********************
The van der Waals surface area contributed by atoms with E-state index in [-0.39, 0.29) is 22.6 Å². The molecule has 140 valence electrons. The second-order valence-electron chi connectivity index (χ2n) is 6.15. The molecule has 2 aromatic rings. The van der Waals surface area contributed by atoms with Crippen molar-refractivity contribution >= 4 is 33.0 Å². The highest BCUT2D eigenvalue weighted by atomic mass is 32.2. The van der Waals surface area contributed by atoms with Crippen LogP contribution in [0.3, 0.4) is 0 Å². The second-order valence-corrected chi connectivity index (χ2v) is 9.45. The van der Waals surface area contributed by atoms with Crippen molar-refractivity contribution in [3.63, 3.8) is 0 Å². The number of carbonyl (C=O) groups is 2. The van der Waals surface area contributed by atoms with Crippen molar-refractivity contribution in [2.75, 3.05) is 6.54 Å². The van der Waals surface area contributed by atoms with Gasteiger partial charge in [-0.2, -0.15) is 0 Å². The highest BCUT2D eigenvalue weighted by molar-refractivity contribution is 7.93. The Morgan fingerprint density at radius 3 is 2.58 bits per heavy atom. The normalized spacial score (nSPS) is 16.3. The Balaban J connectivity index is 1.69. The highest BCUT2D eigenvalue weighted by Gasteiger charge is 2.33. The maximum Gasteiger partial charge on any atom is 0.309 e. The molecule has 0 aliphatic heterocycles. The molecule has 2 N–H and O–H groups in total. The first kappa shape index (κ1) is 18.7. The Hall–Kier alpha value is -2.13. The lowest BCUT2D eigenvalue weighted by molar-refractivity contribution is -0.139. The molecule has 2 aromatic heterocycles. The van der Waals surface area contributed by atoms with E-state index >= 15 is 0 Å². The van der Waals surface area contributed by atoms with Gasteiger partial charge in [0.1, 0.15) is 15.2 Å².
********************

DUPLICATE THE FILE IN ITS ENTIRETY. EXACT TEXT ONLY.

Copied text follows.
The van der Waals surface area contributed by atoms with E-state index in [-0.39, 0.29) is 22.6 Å². The molecule has 140 valence electrons. The second-order valence-electron chi connectivity index (χ2n) is 6.15. The molecule has 2 aromatic rings. The van der Waals surface area contributed by atoms with Crippen molar-refractivity contribution >= 4 is 33.0 Å². The highest BCUT2D eigenvalue weighted by atomic mass is 32.2. The van der Waals surface area contributed by atoms with Crippen LogP contribution in [0.3, 0.4) is 0 Å². The second-order valence-corrected chi connectivity index (χ2v) is 9.45. The van der Waals surface area contributed by atoms with Crippen molar-refractivity contribution in [3.63, 3.8) is 0 Å². The number of carbonyl (C=O) groups is 2. The van der Waals surface area contributed by atoms with Crippen molar-refractivity contribution in [2.75, 3.05) is 6.54 Å². The van der Waals surface area contributed by atoms with Gasteiger partial charge in [-0.2, -0.15) is 0 Å². The highest BCUT2D eigenvalue weighted by molar-refractivity contribution is 7.93. The Morgan fingerprint density at radius 3 is 2.58 bits per heavy atom. The normalized spacial score (nSPS) is 16.3. The Balaban J connectivity index is 1.69. The highest BCUT2D eigenvalue weighted by Gasteiger charge is 2.33. The maximum Gasteiger partial charge on any atom is 0.309 e. The molecule has 0 aliphatic heterocycles. The molecule has 2 N–H and O–H groups in total. The first kappa shape index (κ1) is 18.7. The Hall–Kier alpha value is -2.13. The lowest BCUT2D eigenvalue weighted by molar-refractivity contribution is -0.139. The molecule has 2 aromatic heterocycles. The van der Waals surface area contributed by atoms with E-state index >= 15 is 0 Å². The van der Waals surface area contributed by atoms with Gasteiger partial charge in [0.1, 0.15) is 15.2 Å².